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McLean County, Illinois
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ALEXANDER McELFRESH


ALEXANDER McELFRESH, a retired farmer and resident of Le Roy, has been a resident of the Prairie State for nearly thirty years. He was born in Ohio County, W. Va., Sept. 22, 1817, his father being Jesse McElfresh, a native of Maryland.

His grandfather, Richard M., is also believed to have been a native of that State and there spent his declining years. The father of our subject was reared on a farm in his native State and when a young man went to Pennsylvania. He remained there about two years and in the meantime removed to West Virginia, settling on Short Creek, in Ohio County, where he engaged in farming and spent the last years of his life.

The mother of our subject before her marriage was Miss Ann E. Murphy, who was born in Pennsylvania and was the daughter of Alexander Murphy, a native of the North of Ireland, who came to America when a young man and was married to a German lady.

Mr. Murphy teamed across the mountains, and met his death by a fall from his wagon, receiving injuries from which he soon died. His widow, the grandmother of our subject, afterward removed to Holmes Co., Ohio, and died there at the home of her daughter, at the age of one hundred and two years.

The parental household included seventeen children, ten sons and seven daughters, of whom our subject was the fourth son and seventh child. His parents were poor, and as soon as large enough he assisted in the support of the family.

His first work was in a wood-yard on the Ohio River, where he commenced when ten years of age, and received for his labors from $5 to $8 per month. He worked in this way for about six years, and then in company with a brother, rented a farm, which they operated for about five years, and then our subject decided to learn the cabinet-maker's trade.

After two years at this and two more at carpentering he resumed farming with his brother-in-law. When twenty-six years of age he was married, in Jefferson County, Ohio, and rented a farm there. He had about $200, which he had saved from his earnings, and this enabled him to carry on a farm.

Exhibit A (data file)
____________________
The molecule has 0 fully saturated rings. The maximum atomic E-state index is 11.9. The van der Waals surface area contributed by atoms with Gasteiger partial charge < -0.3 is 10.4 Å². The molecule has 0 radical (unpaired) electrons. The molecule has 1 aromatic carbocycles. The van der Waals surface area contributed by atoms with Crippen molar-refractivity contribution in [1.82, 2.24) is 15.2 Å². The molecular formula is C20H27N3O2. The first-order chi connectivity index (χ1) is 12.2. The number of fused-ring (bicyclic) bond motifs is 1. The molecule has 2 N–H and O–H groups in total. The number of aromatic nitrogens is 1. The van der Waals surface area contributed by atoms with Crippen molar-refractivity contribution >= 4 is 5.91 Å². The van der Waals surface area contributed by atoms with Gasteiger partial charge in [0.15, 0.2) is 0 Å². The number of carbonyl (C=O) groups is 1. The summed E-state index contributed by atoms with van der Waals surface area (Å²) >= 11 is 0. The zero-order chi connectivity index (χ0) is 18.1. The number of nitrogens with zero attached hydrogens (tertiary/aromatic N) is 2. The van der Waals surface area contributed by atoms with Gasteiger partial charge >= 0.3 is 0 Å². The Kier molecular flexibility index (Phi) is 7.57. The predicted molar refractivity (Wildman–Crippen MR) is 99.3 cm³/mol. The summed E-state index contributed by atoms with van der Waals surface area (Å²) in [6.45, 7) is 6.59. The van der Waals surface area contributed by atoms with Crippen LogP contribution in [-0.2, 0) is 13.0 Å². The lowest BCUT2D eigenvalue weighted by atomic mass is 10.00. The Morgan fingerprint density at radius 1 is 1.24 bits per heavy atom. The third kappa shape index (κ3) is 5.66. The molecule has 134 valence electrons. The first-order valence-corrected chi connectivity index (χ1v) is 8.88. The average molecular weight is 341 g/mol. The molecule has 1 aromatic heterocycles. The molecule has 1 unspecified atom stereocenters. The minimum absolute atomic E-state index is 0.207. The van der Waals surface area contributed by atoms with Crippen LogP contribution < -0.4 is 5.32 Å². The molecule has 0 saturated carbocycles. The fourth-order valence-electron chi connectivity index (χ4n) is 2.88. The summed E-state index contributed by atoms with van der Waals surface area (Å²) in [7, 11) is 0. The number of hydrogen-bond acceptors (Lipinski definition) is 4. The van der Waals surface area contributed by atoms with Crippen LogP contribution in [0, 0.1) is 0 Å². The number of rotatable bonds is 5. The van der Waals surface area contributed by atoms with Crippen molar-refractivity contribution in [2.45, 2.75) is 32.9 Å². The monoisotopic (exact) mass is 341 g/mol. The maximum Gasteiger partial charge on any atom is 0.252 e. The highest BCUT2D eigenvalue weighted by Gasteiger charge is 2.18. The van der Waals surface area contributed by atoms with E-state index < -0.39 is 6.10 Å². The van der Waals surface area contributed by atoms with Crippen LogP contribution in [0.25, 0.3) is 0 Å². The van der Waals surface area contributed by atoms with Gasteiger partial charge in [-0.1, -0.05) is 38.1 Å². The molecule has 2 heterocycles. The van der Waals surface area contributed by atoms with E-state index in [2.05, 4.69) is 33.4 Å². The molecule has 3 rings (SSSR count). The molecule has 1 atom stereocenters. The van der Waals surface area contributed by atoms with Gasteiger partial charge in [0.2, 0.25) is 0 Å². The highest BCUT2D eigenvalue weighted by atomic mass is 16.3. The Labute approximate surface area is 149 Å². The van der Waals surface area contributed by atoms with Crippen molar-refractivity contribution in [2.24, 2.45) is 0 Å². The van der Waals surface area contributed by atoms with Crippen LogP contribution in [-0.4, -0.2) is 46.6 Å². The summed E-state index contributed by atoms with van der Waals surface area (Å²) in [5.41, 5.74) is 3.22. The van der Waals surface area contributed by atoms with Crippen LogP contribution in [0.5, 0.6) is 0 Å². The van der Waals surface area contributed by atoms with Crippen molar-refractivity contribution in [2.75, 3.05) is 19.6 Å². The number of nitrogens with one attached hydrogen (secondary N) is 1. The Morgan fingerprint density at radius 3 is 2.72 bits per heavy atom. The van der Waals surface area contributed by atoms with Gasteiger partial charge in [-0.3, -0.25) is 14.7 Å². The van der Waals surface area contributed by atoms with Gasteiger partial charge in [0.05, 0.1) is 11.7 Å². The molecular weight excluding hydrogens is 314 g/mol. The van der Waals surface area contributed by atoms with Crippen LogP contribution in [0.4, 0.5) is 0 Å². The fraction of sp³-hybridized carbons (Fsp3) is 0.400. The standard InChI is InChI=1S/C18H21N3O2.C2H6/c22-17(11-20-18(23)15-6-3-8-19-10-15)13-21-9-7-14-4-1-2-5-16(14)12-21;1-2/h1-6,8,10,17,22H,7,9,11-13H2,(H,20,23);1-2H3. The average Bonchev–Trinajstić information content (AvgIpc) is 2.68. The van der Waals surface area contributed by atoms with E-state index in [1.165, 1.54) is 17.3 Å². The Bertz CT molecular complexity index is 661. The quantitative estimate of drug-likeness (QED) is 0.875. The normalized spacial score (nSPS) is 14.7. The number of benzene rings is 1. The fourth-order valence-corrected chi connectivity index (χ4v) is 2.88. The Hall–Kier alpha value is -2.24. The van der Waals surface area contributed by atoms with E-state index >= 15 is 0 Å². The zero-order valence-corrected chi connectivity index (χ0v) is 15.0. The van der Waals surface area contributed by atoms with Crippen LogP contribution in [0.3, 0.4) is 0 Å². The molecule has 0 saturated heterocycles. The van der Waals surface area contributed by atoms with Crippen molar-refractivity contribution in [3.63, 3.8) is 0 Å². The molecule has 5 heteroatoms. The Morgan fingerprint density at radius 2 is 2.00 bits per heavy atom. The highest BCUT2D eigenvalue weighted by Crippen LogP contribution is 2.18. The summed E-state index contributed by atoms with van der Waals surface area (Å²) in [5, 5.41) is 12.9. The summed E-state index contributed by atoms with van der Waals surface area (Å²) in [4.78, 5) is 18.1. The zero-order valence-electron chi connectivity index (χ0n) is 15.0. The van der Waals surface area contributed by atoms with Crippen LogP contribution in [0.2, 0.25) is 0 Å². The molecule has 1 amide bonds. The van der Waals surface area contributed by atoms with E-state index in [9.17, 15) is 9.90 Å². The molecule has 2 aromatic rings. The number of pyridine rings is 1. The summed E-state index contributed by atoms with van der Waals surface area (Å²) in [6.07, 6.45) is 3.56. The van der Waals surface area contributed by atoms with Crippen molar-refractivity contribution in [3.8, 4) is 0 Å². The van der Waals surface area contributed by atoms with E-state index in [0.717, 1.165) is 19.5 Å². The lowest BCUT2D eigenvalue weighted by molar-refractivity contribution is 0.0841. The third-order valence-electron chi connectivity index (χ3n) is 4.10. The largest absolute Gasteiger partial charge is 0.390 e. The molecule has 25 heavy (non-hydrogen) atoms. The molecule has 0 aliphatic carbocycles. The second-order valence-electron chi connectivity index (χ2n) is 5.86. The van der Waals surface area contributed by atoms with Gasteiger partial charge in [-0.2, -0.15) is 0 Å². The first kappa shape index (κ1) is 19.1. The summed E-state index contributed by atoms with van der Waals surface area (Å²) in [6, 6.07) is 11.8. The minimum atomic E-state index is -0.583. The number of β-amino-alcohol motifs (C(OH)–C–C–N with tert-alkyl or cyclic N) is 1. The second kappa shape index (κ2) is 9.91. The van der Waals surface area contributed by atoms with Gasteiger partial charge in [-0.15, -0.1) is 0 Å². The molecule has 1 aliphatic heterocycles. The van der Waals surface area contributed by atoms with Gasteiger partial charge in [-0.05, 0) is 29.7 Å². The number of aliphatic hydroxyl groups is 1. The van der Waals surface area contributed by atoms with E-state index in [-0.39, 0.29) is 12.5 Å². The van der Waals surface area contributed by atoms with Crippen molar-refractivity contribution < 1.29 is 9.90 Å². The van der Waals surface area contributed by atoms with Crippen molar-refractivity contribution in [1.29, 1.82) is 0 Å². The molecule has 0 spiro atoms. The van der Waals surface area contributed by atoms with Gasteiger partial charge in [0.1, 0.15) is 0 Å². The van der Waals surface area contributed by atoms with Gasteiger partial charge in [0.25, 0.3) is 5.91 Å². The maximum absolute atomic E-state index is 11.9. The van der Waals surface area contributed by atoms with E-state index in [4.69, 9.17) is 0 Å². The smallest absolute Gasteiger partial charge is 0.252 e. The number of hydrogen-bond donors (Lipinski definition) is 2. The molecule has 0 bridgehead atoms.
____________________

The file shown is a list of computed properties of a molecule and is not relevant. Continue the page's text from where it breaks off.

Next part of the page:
He operated in this manner until 1858, and then came to Illinois, making the journey with two horse-teams and being accompanied by his brother-in-law, Robert Hanson. The family came by rail.

He first rented land in Downs Township, this county, two years, then purchased eighty acres upon which was a small house and a straw shed. He moved with his family into the house, and they continued to reside there until 1876, the first house in the meantime having been replaced by a comfortable frame dwelling and the straw shed by a good barn.

In the year last named, Mr. McE. rented his farm and purchased the place which he now owns and occupies in Le Roy. He is now living retired from active business and surrounded by all the comforts of life, and is reaping the reward of his early industry.

The marriage of Mr. McElfresh took place Jan. 4, 1843, the lady of his choice being Miss Lydia Hanson, who was born in Jefferson County, Ohio, Nov. 10, 1825. Her father, John Hanson, a native of Ireland, came to the United States with his parents when five years of age and was reared in Pennsylvania. He learned the trade of a blacksmith in Lancaster County, and after his marriage removed to Ohio, settling in Jefferson County, where he spent the remainder of his life.

The mother, formerly Miss Lydia Galloway, was a native of Pennsylvania. They became the parents of ten children, three sons and seven daughters.

Mr. and Mrs. McElfresh have no children of their own. Their adopted daughter, Almira, became the wife of Charles Roach, now deceased.

Mr. McE. belongs to the Cumberland Presbyterian and Mrs. McE. to the Methodist Episcopal Church. The paternal grandmother of our subject's wife was a sister of Gen. Montgomery [ed., Gen. Richard Montgomery], who fell in battle at Quebec during the Revolutionary War.

Portrait and biographical album of McLean County, Ill. : containing full page portraits and biographical sketches of prominent and representative citizens of the county, together with portraits and biographies of all the governors of Illinois, and of the presidents of the United States. (Chicago: Chapman Brothers, 1887), 356. Transcribed and annotated by Judy Rosella Edwards.


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